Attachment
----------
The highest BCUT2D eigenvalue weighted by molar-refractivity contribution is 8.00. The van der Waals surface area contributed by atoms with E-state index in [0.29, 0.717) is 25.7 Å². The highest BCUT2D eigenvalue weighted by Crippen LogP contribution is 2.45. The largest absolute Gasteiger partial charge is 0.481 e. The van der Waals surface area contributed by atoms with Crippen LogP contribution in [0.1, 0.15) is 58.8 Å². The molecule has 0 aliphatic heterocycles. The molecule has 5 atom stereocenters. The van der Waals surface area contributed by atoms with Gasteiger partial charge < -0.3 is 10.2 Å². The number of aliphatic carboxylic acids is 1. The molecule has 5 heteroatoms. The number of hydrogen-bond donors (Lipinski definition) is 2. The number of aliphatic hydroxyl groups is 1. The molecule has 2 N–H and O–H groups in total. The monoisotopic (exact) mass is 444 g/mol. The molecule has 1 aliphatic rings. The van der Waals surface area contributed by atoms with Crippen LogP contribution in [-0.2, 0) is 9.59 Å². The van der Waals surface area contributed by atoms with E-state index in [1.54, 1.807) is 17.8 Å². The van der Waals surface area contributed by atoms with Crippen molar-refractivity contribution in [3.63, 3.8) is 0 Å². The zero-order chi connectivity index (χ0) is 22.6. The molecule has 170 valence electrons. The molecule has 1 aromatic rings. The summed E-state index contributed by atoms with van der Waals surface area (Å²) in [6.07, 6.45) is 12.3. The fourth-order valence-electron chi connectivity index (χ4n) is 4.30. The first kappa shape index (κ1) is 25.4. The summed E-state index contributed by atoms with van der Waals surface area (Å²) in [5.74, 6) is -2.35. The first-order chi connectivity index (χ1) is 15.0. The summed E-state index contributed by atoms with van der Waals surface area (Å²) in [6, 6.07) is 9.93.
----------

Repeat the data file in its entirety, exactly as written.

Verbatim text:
The highest BCUT2D eigenvalue weighted by molar-refractivity contribution is 8.00. The van der Waals surface area contributed by atoms with E-state index in [0.29, 0.717) is 25.7 Å². The highest BCUT2D eigenvalue weighted by Crippen LogP contribution is 2.45. The largest absolute Gasteiger partial charge is 0.481 e. The van der Waals surface area contributed by atoms with Crippen LogP contribution in [0.1, 0.15) is 58.8 Å². The molecule has 0 aliphatic heterocycles. The molecule has 5 atom stereocenters. The van der Waals surface area contributed by atoms with Gasteiger partial charge < -0.3 is 10.2 Å². The number of aliphatic carboxylic acids is 1. The molecule has 5 heteroatoms. The number of hydrogen-bond donors (Lipinski definition) is 2. The number of aliphatic hydroxyl groups is 1. The molecule has 2 N–H and O–H groups in total. The monoisotopic (exact) mass is 444 g/mol. The molecule has 1 aliphatic rings. The van der Waals surface area contributed by atoms with Crippen LogP contribution in [-0.2, 0) is 9.59 Å². The van der Waals surface area contributed by atoms with E-state index in [1.54, 1.807) is 17.8 Å². The van der Waals surface area contributed by atoms with Crippen molar-refractivity contribution in [3.63, 3.8) is 0 Å². The zero-order chi connectivity index (χ0) is 22.6. The molecule has 170 valence electrons. The molecule has 1 aromatic rings. The summed E-state index contributed by atoms with van der Waals surface area (Å²) in [6.07, 6.45) is 12.3. The fourth-order valence-electron chi connectivity index (χ4n) is 4.30. The first kappa shape index (κ1) is 25.4. The summed E-state index contributed by atoms with van der Waals surface area (Å²) in [5.74, 6) is -2.35. The first-order chi connectivity index (χ1) is 15.0. The summed E-state index contributed by atoms with van der Waals surface area (Å²) in [6, 6.07) is 9.93.